8.  first class second class See also third class one of several standards of accommodation in public transport
9.  a.  informal excellence or elegance, esp in dress, design, or behaviour: that girl's got class
 b.  (as modifier): a class act
10.  a.  outstanding speed and stamina in a racehorse
 b.  (as modifier): the class horse in the race
11.  biology any of the taxonomic groups into which a phylum is divided and which contains one or more orders. Amphibia, Reptilia, and Mammalia are three classes of phylum Chordata
12.  maths, logic
 a.  another name for set
 b.  proper class a class which cannot itself be a member of other classes
13.  in a class of its own, in a class by oneself unequalled; unparalleled
14.  to have or assign a place within a group, grade, or class
[C17: from Latin classis class, rank, fleet; related to Latin calāre to summon]

Collins English Dictionary - Complete & Unabridged 10th Edition
2009 © William Collins Sons & Co. Ltd. 1979, 1986 © HarperCollins
Publishers 1998, 2000, 2003, 2005, 2006, 2007, 2009
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Word Origin & History

c.1600, from Fr. classe, from L. classis, one of the six orders into which Servius Tullius divided the Roman people for the purposes of taxation, traditionally originally "the people of Rome under arms," and thus akin to calare "to call (to arms)" (see calendar). School
and university sense (1650s) is from the notion of a form or lecture reserved to a certain level of scholars. Natural history sense is from 1753. Meaning "a division of society according to status" is from 1772. The verb is first recorded 1705. Class-consciousness (1903) is from Ger. klassenbewusst.
Online Etymology Dictionary, © 2010 Douglas Harper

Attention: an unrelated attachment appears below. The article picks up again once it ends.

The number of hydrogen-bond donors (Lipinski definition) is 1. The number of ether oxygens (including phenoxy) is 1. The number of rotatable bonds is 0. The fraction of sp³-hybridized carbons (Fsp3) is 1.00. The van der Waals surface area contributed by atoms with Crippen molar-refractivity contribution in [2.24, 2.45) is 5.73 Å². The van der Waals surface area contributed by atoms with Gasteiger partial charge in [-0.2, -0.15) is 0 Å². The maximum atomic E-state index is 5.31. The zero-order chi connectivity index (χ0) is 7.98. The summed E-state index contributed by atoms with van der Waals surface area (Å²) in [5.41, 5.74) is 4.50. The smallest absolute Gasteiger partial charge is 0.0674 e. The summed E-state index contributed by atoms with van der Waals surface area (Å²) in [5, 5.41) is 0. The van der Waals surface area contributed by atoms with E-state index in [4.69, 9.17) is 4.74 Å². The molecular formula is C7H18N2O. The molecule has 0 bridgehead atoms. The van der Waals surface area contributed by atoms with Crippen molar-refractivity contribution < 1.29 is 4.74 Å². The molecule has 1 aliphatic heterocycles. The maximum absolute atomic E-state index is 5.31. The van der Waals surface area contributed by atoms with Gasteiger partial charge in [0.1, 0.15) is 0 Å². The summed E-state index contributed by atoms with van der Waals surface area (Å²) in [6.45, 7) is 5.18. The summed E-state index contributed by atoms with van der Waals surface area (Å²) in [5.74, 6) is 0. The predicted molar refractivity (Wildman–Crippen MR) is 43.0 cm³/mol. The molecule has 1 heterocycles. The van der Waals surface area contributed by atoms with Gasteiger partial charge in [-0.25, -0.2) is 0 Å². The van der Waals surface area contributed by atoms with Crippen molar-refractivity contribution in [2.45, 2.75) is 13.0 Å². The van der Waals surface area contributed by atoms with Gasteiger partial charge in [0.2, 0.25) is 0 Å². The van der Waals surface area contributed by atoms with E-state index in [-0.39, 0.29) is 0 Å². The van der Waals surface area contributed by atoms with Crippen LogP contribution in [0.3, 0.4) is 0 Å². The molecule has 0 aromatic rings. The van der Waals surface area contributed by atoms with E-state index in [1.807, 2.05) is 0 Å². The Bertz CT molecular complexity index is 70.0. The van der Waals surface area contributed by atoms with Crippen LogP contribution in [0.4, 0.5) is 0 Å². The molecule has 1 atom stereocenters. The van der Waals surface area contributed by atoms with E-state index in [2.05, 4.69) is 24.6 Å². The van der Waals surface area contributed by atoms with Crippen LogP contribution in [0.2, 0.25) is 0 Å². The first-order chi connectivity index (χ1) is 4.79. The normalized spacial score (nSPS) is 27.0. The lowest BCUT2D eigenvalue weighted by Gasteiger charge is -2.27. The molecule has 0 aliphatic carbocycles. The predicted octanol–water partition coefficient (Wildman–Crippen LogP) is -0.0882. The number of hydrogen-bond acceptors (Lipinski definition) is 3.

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American Heritage
Medical Dictionary

class (klās)
A taxonomic category ranking below a phylum or division and above an order.

The American Heritage® Stedman's Medical Dictionary
Copyright © 2002, 2001, 1995 by Houghton Mifflin Company. Published by Houghton Mifflin Company.
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American Heritage
Science Dictionary
class   (klās)  Pronunciation Key 
A taxonomic category of organisms ranking above an order and below a phylum or division. In modern taxonomic schemes, the names of classes end in -phyceae for the various groups of algae, -mycetes for fungi, and -opsida for plants (as in Liliopsida, the class of plants also termed monocotyledons). The names of classes belonging to phyla of the animal kingdom, however, are formed in various ways, as Osteichthyes the bony fishes, Aves, the birds, and Mammalia, the mammals, all of which are classes belonging to the subphylum Vertebrata (the vertebrates) in the phylum Chordata. See Table at taxonomy.
The American Heritage® Science Dictionary
Copyright © 2002. Published by Houghton Mifflin. All rights reserved.
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American Heritage
Cultural Dictionary

class definition

A group of people sharing the same social, economic, or occupational status. The term class usually implies a social and economic hierarchy, in which those of higher class standing have greater status, privilege, prestige, and authority. Western societies have traditionally been divided into three classes: the upper or leisure class, the middle class (bourgeoisie), and the lower or working class. For Marxists, the significant classes are the bourgeoisie and the proletariat.

class definition

In biology, the classification beneath a phylum and above an order. (See Linnean classification.)

Note: Mammals, reptiles, and insects are classes.
The American Heritage® New Dictionary of Cultural Literacy, Third Edition
Copyright © 2005 by Houghton Mifflin Company.
Published by Houghton Mifflin Company. All rights reserved.
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American Heritage
Abbreviations & Acronyms
  1. classic

  2. classical

  3. classification

  4. classified

cross-chain LORAN atmospheric sounding system
The American Heritage® Abbreviations Dictionary, Third Edition
Copyright © 2005 by Houghton Mifflin Company.
Published by Houghton Mifflin Company. All rights reserved.